Pentagon Bulks Up Defenses in the Gulf
Wall Street Journal / ADAM ENTOUS & JULIAN E. BARNES

The Pentagon is building a missile-defense radar station at a secret site in Qatar and organizing its biggest-ever minesweeping exercises in the Persian Gulf, as preparations accelerate for a possible flare-up with Iran, according to U.S. officials.

The radar site will complete the backbone of a system designed to defend U.S. interests and allies such as Israel and European nations against Iranian rockets, officials told The Wall Street Journal. The minesweeping exercises, in September, will be the first such multilateral drills in the region, and are expected to be announced by U.S. officials Tuesday.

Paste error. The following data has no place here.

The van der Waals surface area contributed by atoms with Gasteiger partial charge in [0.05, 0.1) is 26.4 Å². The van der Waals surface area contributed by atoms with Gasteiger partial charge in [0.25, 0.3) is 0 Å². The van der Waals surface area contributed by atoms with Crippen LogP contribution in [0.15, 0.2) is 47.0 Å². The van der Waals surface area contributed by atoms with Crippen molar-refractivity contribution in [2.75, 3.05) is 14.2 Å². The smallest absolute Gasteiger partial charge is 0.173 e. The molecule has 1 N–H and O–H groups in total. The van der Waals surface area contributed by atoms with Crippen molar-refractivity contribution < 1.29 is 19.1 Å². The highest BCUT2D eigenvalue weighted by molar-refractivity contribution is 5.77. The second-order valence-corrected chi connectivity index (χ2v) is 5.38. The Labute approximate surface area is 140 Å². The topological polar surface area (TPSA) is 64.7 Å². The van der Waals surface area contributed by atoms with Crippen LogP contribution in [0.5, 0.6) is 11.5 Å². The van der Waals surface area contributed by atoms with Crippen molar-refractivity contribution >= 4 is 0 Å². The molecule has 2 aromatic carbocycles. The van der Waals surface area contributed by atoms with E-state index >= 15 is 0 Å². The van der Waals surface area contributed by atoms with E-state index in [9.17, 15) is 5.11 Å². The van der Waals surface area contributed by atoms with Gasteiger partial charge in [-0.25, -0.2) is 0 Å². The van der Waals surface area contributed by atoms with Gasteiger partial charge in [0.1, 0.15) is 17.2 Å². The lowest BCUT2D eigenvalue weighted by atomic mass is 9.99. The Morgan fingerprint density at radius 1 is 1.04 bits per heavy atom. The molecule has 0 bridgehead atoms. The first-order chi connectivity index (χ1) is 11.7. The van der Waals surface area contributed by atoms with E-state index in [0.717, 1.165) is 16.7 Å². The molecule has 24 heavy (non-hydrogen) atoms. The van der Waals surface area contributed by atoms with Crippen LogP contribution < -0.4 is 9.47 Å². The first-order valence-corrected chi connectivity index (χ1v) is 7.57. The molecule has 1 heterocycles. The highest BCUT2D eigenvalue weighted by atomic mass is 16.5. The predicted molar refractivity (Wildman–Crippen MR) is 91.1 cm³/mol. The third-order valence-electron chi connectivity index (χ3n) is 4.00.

The U.S. moves are intended to address the two Iranian offensive capabilities Pentagon planners most worry about: Tehran's arsenal of ballistic missiles and its threat to shut down the oil-shipping lanes of the Strait of Hormuz by mining them.

Underscoring concerns, the Pentagon said Monday it is sending an aircraft carrier, the John C. Stennis, to the Middle East several months early to ensure two carriers are present in the region at all times. One of two aircraft carriers now in the area was scheduled to leave before its replacement arrived, prompting the Pentagon to send the Stennis, Pentagon press secretary George Little said.

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